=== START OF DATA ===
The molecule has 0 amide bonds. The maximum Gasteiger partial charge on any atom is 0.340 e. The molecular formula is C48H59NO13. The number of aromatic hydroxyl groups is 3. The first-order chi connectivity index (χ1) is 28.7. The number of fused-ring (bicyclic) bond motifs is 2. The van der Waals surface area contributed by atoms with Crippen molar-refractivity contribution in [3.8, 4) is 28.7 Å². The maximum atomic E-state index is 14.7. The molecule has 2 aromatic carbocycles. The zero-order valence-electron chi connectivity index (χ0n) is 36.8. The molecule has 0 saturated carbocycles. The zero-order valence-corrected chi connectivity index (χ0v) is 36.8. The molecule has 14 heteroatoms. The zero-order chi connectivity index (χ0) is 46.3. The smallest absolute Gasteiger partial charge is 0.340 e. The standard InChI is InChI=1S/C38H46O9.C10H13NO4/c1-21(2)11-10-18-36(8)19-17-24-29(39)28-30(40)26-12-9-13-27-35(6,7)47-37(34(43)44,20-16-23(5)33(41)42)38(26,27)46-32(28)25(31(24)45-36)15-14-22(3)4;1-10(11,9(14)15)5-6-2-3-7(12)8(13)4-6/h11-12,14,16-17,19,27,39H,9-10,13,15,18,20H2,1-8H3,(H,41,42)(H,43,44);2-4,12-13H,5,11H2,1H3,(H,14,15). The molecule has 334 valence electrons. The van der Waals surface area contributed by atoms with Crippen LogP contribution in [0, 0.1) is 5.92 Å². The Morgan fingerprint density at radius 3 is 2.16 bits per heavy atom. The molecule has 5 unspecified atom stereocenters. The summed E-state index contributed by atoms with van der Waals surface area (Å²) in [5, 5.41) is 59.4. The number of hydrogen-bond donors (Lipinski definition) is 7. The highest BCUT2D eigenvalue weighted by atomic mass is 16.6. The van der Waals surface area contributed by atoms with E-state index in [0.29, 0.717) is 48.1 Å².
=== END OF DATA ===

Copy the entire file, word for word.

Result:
The molecule has 0 amide bonds. The maximum Gasteiger partial charge on any atom is 0.340 e. The molecular formula is C48H59NO13. The number of aromatic hydroxyl groups is 3. The first-order chi connectivity index (χ1) is 28.7. The number of fused-ring (bicyclic) bond motifs is 2. The van der Waals surface area contributed by atoms with Crippen molar-refractivity contribution in [3.8, 4) is 28.7 Å². The maximum atomic E-state index is 14.7. The molecule has 2 aromatic carbocycles. The zero-order valence-electron chi connectivity index (χ0n) is 36.8. The molecule has 0 saturated carbocycles. The zero-order valence-corrected chi connectivity index (χ0v) is 36.8. The molecule has 14 heteroatoms. The zero-order chi connectivity index (χ0) is 46.3. The smallest absolute Gasteiger partial charge is 0.340 e. The standard InChI is InChI=1S/C38H46O9.C10H13NO4/c1-21(2)11-10-18-36(8)19-17-24-29(39)28-30(40)26-12-9-13-27-35(6,7)47-37(34(43)44,20-16-23(5)33(41)42)38(26,27)46-32(28)25(31(24)45-36)15-14-22(3)4;1-10(11,9(14)15)5-6-2-3-7(12)8(13)4-6/h11-12,14,16-17,19,27,39H,9-10,13,15,18,20H2,1-8H3,(H,41,42)(H,43,44);2-4,12-13H,5,11H2,1H3,(H,14,15). The molecule has 334 valence electrons. The van der Waals surface area contributed by atoms with Crippen LogP contribution in [0, 0.1) is 5.92 Å². The Morgan fingerprint density at radius 3 is 2.16 bits per heavy atom. The molecule has 5 unspecified atom stereocenters. The summed E-state index contributed by atoms with van der Waals surface area (Å²) in [5, 5.41) is 59.4. The number of hydrogen-bond donors (Lipinski definition) is 7. The highest BCUT2D eigenvalue weighted by atomic mass is 16.6. The van der Waals surface area contributed by atoms with E-state index in [0.29, 0.717) is 48.1 Å².